'We learnt a lot in South Africa and we learnt a lot in England. We made mistakes, which we didn't make in this series. We learnt from those mistakes and fired it home properly.'
India coach Ravi Shastri equated India's maiden Test series win on Australia soil with the historic 1983 World Cup triumph terming it 'as big if not bigger'.
India beat Australia 2-1 to win their first-ever Test series in Australia to end a long wait of 71 years and Shastri wasn't short of praise for his wards.
"I will tell you how satisfying it is for me. World Cup 1983, World Championship of Cricket 1985 -- this is as big, or even bigger, because it is in the truest (Test) format of the game. It's Test cricket, which is meant to be the toughest," Shastri said on Monday.
While formats can't be compared but India's 1983 World Cup triumph came against an all-conquering West Indies side that featured Vivian Richards, Clive Lloyd along with four fearsome fast bowlers in Andy Roberts, Malcolm Marshall, Michael Holding and Joel Garner.
Not someone who is shies away from expressing his thoughts, Shastri said that he believes in living in the present as he expectedly lauded India captain Virat Kohli.
"Past is history, future is a mystery. We have won today after 71 years and I would like to live in the present. And salute my captain for being the captain of the team that beat Australia for the first time in Australia in a series," he added.
Glowing in his praise, Shastri repeated what he has often said about Kohli, his passion and ability to lead from the front.
"I don't think anyone plays Test cricket with more passion than he does. At least I don't see any other international captain coming close to him on the field when it comes to showing that passion needed to play the game," the former all-rounder said.
"He is very expressive, which is different to others. Other captains could have different personalities but Virat is someone who is in your face and it rubs off on all the youngsters who are watching the game in India," he tried explain the skipper's persona.
The best part about Kohli, according to the coach, is his ability to walk the talk by setting examples.
"His entire team that watches him, they want to emulate him. And to believe that they can be someone like him who can go out there and strive for excellence. So when an individual puts his neck on the line as captain then the others follow.
"And you have seen that transition happening over the last two-three years where guys in the team have become more and more confident, about their own ability and the ability of the team as well and it's made all the difference," he added.
For Shastri, the series win in Australia is a culmination of all the hard work put in during the year starting from the away series against South Africa in January, last year.
"This tour didn't start in Australia. This tour started 12 months ago in South Africa, where we said there is a certain brand of cricket that we are going to play, we will experiment with combinations, find out what suits the team the best and take it forward from there.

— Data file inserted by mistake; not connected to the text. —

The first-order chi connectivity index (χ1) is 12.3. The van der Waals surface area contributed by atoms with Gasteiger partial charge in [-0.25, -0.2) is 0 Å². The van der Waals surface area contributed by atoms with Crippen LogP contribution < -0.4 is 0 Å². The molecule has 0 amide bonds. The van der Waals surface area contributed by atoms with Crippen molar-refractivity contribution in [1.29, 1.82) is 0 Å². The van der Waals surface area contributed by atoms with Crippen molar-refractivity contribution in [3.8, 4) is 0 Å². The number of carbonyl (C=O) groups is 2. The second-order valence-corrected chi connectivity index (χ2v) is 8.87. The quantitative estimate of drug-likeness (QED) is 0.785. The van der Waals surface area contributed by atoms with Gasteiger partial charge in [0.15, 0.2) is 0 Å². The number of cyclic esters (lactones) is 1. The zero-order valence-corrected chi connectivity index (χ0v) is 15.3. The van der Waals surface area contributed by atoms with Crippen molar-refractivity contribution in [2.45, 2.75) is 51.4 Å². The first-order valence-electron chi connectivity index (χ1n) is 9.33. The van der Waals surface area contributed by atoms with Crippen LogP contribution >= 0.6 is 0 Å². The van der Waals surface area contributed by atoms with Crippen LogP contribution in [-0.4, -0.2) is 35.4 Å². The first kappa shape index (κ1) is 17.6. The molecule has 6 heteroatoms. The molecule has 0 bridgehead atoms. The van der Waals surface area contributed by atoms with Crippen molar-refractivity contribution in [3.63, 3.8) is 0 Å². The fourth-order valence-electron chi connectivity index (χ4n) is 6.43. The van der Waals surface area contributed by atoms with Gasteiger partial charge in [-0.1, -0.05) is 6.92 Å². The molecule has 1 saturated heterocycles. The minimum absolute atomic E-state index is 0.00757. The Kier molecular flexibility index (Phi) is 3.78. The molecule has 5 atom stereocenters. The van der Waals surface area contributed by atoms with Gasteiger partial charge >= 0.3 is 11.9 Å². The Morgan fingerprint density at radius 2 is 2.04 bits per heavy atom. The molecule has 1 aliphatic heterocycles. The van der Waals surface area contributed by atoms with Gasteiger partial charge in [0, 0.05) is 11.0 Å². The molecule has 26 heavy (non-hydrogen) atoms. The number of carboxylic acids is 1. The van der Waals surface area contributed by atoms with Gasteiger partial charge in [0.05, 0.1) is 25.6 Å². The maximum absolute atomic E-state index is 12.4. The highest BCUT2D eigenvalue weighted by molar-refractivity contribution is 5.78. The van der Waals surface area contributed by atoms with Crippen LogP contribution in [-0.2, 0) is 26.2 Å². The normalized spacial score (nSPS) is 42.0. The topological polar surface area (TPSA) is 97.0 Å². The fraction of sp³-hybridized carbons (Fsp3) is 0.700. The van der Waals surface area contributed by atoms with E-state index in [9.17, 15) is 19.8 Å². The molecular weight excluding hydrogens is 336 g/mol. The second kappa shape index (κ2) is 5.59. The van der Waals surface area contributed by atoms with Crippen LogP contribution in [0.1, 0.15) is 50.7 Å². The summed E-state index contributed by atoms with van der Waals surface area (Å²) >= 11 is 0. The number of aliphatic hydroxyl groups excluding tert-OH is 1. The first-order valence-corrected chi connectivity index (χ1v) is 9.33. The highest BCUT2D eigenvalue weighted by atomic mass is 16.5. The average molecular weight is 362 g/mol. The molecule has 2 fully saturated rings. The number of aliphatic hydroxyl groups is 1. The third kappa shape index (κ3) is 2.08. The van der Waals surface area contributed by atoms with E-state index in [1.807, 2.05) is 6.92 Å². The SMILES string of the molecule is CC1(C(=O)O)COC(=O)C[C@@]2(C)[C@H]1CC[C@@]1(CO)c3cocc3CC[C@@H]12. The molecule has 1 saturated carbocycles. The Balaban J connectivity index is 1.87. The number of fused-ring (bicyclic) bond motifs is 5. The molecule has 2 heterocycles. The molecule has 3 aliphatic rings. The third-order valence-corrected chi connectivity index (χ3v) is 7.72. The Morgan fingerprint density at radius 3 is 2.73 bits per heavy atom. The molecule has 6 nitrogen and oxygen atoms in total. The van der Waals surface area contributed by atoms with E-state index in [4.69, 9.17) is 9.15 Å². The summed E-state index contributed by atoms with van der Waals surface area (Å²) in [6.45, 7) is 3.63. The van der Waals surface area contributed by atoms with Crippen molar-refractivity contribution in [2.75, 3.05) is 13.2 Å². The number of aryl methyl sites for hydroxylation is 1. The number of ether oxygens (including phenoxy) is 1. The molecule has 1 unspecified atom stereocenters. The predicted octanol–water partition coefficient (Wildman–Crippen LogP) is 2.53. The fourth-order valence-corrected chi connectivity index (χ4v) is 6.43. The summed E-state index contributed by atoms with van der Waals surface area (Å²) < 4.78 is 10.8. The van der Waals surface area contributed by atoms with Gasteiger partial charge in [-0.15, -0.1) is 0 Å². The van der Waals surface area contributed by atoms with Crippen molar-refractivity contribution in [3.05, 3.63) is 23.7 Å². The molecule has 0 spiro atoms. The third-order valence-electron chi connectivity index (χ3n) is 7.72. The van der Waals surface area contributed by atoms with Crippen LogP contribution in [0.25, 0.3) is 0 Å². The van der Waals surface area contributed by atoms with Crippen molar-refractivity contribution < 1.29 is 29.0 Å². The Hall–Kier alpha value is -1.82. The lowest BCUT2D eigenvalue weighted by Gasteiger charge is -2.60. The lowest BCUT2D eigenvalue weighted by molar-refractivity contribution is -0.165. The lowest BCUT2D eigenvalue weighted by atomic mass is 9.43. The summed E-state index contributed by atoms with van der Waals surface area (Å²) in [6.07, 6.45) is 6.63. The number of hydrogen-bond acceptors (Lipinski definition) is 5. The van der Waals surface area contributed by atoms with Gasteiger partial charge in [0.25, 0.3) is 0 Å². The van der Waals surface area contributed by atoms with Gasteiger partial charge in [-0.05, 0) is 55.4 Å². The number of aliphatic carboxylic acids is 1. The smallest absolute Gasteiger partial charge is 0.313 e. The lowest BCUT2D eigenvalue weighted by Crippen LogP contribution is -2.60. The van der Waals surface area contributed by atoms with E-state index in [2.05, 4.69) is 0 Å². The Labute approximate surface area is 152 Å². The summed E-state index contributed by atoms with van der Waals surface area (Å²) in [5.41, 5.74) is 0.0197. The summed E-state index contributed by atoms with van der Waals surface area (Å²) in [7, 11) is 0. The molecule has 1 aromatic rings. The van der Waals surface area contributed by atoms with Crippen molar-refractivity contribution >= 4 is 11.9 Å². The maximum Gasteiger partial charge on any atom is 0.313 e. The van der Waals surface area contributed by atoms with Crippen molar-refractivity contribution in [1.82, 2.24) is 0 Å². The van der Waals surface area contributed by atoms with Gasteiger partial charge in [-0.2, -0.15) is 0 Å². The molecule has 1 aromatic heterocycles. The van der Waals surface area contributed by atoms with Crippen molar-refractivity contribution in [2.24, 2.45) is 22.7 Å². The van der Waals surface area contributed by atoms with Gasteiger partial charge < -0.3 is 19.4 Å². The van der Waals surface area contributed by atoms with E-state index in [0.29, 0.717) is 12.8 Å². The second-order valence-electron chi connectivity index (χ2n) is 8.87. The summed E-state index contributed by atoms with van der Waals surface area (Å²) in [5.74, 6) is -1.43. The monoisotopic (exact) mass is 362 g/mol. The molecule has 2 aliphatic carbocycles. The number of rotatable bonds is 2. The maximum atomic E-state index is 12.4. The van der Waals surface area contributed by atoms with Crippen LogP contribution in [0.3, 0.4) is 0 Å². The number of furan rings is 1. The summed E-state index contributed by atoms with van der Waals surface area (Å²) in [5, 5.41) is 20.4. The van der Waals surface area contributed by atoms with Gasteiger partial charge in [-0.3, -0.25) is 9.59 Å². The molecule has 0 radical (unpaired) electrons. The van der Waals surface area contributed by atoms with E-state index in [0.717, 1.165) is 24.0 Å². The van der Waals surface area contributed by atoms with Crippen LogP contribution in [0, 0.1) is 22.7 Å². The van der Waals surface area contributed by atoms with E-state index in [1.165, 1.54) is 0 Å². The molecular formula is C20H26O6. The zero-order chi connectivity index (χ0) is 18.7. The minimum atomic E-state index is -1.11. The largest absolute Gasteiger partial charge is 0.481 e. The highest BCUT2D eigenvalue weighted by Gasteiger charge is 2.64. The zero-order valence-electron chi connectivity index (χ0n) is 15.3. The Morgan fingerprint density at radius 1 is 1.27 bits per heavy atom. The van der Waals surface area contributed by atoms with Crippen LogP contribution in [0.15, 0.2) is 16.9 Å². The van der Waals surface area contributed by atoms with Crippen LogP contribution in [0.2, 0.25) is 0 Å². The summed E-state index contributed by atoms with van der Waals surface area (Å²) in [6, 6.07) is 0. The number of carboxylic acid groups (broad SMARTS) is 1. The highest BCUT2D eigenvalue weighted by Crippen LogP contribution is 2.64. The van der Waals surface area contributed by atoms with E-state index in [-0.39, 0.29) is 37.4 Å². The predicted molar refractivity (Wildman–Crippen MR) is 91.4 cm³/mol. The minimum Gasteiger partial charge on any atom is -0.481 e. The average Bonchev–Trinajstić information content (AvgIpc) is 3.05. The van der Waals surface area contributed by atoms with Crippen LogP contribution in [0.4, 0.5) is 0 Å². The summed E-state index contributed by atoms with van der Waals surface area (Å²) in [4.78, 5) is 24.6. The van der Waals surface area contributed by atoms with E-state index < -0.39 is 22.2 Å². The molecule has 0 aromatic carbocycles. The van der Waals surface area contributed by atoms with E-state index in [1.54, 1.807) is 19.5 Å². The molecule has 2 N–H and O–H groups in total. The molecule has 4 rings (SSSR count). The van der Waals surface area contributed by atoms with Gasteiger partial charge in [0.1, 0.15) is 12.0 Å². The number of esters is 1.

"We learnt a lot in South Africa and we learnt a lot in England. We made mistakes, which we didn't make in this series. We learnt from those mistakes and fired it home properly. So the most satisfying part of this was it was a team that was working over those last 12 months," said Shastri.
The hallmark of a good team is being able to seize the vital moments and the current team has slowly started doing that.
"What we learnt is to seize the important moments. Going back to the first Test when we were 40/4, or 70/4 or 80/5, from thereon to reach 250, you knew deep down that could have a huge impact on the series.
"Similarly, taking wickets in Melbourne with Jasprit Bumrah going through that spell when he was hot, and you know taking six wickets on the trot. Those are the kind of sessions that could be crucial," he said.
The Indian team especially, Kohli and Shastri have always maintained that 1-4 scoreline in England wasn't an indicator of how closely the series was fought.
"In England, we lost it because the lower order often got runs against us. When we could have bowled out England much more cheaply, we didn't do it. Here at least, we managed to do that. So that can be a big difference.
"And in fact, our lower order when least expected got runs, so that made the difference with the opposition. If anyone tells me that this Australian attack is not quite there, put your pads on and go and play them, you will find out," the coach said with his customary swagger.
Ravichandran Ashwin's persistent injuries in foreign conditions has been a thing of worry but Shastri is happy that Kuldeep Yadav with his five-wicket haul could soon be in line for a permanent place in the Test line-up irrespective of conditions.
"Why abroad? Test cricket. Period. If Kuldeep can deliver like that, if he can improve, there could be a permanent place for him, for all you know. That's what we have done with this team. You mentioned Bumrah. You see Hanuma Vihari. You see Rishabh Pant. You see Mayank Agarwal. These are guys who have got opportunities this year.
"There is Prithvi Shaw, who got an opportunity; unfortunately he is injured, but as many as six players have broken into the ranks. You don't see that many coming through in a year in an established team that is ranked number one. We have given the opportunities, and it is up to the guys to grab it," the proud coach stated.